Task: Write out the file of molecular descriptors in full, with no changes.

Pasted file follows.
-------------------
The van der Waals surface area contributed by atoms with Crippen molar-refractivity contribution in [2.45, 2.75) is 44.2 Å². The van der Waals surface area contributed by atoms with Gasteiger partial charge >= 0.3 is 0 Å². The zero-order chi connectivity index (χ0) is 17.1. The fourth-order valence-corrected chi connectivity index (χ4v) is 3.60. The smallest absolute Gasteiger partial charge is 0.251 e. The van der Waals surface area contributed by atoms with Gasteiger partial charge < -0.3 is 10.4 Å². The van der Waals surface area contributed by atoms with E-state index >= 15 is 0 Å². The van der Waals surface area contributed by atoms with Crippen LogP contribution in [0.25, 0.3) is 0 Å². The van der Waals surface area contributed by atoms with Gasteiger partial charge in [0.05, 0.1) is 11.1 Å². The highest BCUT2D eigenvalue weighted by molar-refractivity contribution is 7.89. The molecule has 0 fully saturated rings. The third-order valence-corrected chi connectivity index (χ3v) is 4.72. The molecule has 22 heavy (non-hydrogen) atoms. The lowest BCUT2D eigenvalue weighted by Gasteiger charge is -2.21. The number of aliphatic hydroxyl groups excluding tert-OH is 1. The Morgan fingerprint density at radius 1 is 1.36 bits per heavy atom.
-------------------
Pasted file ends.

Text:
The van der Waals surface area contributed by atoms with Crippen molar-refractivity contribution in [2.45, 2.75) is 44.2 Å². The van der Waals surface area contributed by atoms with Gasteiger partial charge >= 0.3 is 0 Å². The zero-order chi connectivity index (χ0) is 17.1. The fourth-order valence-corrected chi connectivity index (χ4v) is 3.60. The smallest absolute Gasteiger partial charge is 0.251 e. The van der Waals surface area contributed by atoms with Gasteiger partial charge < -0.3 is 10.4 Å². The van der Waals surface area contributed by atoms with E-state index >= 15 is 0 Å². The van der Waals surface area contributed by atoms with Crippen LogP contribution in [0.25, 0.3) is 0 Å². The van der Waals surface area contributed by atoms with Gasteiger partial charge in [0.05, 0.1) is 11.1 Å². The highest BCUT2D eigenvalue weighted by molar-refractivity contribution is 7.89. The molecule has 0 fully saturated rings. The third-order valence-corrected chi connectivity index (χ3v) is 4.72. The molecule has 22 heavy (non-hydrogen) atoms. The lowest BCUT2D eigenvalue weighted by Gasteiger charge is -2.21. The number of aliphatic hydroxyl groups excluding tert-OH is 1. The Morgan fingerprint density at radius 1 is 1.36 bits per heavy atom.